By David Blyweiss, M.D., Advanced Natural Medicine
July 16, 2012
Thyroid Series #1:
- Why you might be feeling sick and tired all the time
- How we are still living in the Dust Bowl
- When it's time to go to the doctor
It's one thing to make an appointment to see the doctor when you have a concrete, specific set of symptoms. Or to head to the ER if you're bleeding or have a broken bone.
But what do you do when your health complaints are vague and general? Maybe you feel tired all the time. Doesn't everyone? you wonder. Or maybe your skin is dry, or your hair falls out in the shower. Who remembers to mention such minute details during an annual exam?
After all, you don't want to sound like a complainer. Or worse, a hypochondriac.
Medically speaking, we call these "subclinical" complaints. They aren't very specific, and they often don't make their way into the doctor's office. Still, you don't feel quite right.
Well, if this is you, you're not alone. In fact, far from it.
These all-too-common, subclinical complaints are happening in epidemic proportions – with most of them pointing to the thyroid. That's why this is the first of a three-part series covering some of the most important information you need to know about your thyroid.
Today, I'll fill you in on how thyroid problems became so common, and when you should make an appointment to check yours out.
In the next issue we'll look at why thyroid problems remain such a mystery, and often go undiagnosed for years. And finally, in the third issue, I'll discuss what you can do to properly feed and strengthen your thyroid.
But first, to understand why thyroid problems are at epidemic proportions today, we have to go back as far as 1936…
An unfortunate combination of the drought of the 30's and decades of negligent farming practices put America into an unanticipated nutritional deficit. Goiters – an abnormally large thyroid – became common, along with scurvy, rickets, and other diseases linked to malnutrition.
In 1936, there was a bill introduced to Congress that would have replaced the lost minerals in the top soil. When the bill didn't pass, generations of good health were lost along with it.
The top 24 inches of soil should be the end result of the grinding of rocks in the mantle making their way to the surface. Minerals such as manganese, zinc, selenium, iodine, potassium, phosphorus and calcium are all essential to our health, even though we only require them in relatively small amounts.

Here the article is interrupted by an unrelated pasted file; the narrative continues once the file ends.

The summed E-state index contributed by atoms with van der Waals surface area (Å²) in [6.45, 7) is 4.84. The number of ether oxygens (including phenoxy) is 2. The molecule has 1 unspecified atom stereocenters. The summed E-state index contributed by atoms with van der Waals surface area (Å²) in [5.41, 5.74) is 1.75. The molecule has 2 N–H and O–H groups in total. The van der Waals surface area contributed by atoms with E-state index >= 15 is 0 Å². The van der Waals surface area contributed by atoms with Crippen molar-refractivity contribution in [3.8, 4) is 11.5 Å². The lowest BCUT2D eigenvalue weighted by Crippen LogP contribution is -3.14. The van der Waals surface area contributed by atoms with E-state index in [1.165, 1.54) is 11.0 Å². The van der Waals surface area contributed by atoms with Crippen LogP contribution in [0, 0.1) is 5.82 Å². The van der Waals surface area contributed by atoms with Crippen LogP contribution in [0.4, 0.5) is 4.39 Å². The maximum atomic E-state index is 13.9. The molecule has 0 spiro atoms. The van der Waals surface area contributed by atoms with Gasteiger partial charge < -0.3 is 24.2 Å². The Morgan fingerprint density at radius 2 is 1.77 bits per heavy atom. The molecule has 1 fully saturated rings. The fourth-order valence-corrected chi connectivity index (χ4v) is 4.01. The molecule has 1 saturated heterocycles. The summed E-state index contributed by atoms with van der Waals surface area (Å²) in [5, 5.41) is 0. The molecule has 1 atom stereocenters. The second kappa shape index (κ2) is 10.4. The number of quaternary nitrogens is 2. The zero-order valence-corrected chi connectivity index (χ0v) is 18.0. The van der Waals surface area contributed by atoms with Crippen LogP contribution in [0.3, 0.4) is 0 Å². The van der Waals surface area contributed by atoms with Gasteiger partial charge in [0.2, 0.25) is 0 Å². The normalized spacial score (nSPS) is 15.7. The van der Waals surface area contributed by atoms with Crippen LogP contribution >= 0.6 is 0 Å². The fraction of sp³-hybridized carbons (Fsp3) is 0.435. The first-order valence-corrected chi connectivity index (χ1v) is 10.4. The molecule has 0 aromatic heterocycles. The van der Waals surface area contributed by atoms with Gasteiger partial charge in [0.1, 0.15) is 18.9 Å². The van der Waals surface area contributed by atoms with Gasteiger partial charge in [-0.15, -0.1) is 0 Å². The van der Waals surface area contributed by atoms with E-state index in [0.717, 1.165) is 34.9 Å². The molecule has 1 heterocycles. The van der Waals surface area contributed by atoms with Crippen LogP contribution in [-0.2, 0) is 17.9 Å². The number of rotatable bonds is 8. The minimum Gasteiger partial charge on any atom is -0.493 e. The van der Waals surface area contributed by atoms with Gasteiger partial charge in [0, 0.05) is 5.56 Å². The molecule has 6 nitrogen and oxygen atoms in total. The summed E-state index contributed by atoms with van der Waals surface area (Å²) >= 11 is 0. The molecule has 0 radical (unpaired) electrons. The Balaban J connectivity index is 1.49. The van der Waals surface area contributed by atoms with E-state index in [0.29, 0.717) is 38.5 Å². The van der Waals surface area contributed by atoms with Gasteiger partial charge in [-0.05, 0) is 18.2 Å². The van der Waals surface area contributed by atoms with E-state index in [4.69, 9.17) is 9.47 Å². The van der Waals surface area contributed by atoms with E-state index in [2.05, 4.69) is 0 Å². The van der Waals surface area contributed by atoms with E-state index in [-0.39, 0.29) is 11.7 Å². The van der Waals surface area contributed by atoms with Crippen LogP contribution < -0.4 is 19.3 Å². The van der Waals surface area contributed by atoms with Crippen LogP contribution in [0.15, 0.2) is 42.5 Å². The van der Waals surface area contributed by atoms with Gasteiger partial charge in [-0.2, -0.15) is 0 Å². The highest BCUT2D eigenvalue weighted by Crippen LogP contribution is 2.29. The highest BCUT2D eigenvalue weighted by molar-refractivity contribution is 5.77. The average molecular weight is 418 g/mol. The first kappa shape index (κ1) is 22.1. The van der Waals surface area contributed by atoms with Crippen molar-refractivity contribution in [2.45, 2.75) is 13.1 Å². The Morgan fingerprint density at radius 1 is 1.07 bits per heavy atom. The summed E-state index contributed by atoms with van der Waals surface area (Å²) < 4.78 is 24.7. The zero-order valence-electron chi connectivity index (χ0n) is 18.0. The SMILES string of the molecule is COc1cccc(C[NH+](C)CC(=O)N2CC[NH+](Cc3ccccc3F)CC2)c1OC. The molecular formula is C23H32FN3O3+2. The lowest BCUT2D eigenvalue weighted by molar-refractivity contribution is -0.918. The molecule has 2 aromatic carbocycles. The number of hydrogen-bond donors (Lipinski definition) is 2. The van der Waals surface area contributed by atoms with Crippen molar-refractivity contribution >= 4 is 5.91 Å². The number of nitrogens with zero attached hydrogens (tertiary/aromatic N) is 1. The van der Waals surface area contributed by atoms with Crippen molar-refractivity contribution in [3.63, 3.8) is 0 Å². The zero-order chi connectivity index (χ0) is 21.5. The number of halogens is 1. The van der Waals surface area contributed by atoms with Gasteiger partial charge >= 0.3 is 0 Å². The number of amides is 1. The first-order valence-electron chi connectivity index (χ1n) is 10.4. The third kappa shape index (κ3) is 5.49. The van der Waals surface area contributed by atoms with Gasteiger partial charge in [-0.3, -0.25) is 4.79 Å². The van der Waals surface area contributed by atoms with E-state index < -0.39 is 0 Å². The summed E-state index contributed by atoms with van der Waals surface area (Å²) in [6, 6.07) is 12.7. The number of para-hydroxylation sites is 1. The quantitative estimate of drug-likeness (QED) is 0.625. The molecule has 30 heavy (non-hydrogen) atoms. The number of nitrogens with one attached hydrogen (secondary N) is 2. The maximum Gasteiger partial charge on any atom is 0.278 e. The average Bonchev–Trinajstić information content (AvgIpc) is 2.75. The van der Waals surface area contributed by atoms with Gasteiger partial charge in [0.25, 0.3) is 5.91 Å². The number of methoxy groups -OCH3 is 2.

When these minerals were no longer in our top soil, they were no longer in our food at the levels we needed them – and they still aren't.
Have you noticed that we have "enriched" bread? Or that our milk is "fortified" with Vitamin D? These additions to our food are the band-aids we have been using to make up for a grave nutritional deficit going back 80 or more years.
Which brings me to iodine and your thyroid.
Our body requires iodine to make thyroid hormones. It's also important for fetal development, breastfeeding, and your immune system. And not having enough iodine also makes you susceptible to thyroid cancer.
Now, you might think of salt when you think of iodine. This was the solution the government came up with to get rid of the goiters… adding iodine to table salt (you don't find it in high concentrations in sea salt, by the way). And you might also think that most people eat too much salt… So how is it possible that so many people are not getting enough iodine to keep their thyroid healthy?
Well, the loss of iodine has been a slow, incremental process. When bread makers started using bromine to make yeast rise, the bromine reduced our iodine a little. Then, we added fluoride to water, and it knocked our iodine down a little more. Then, we added chlorine to pools and water, and even to our sugar substitutes in the form of Splenda, and iodine took another hit.
Even the solution of adding iodine to salt stopped working as doctors warned against high blood pressure and manufacturers created low sodium foods, and there went a little more iodine. And then fish became so tainted with mercury that many of us now eat little or no fish, which is our highest source of iodine.
You get the picture. Little by little, iodine has vanished from our diet. And millions of thyroids around the country are under-nourished and not producing the hormones we need to feel like ourselves. The condition is called hypothyroidism, and it can take years to develop.
Here are some of the signs and symptoms… do they sound familiar?
At first, you may barely notice the symptoms of hypothyroidism, such as fatigue and sluggishness, or you may simply attribute them to getting older, being too stressed out, not getting enough exercise. Often, people don't seek treatment until their condition is quite severe. But if this list is ringing any bells, I suggest you stop putting off a visit to the doctor. It's simply not necessary to live this way:
- Increased sensitivity to cold
- Pale, dry skin
- Puffy face
- Hoarse voice
- Elevated blood cholesterol level
- Unexplained weight gain
- Muscle aches, tenderness and stiffness
- Pain, stiffness or swelling in your joints
- Muscle weakness
- Heavier than normal menstrual periods
- Brittle fingernails and hair
Of course, one of the biggest challenges of hypothyroidism is getting a clear diagnosis. This is because the tests conventional doctors use aren't measuring the right hormones.
In the next installment of this three-part series, I'll tell you which tests you should request to make sure you get your thyroid back to full health.
Additional Articles of Interest
The Lowdown on Thyroid Health
Hope for Hypothyroidism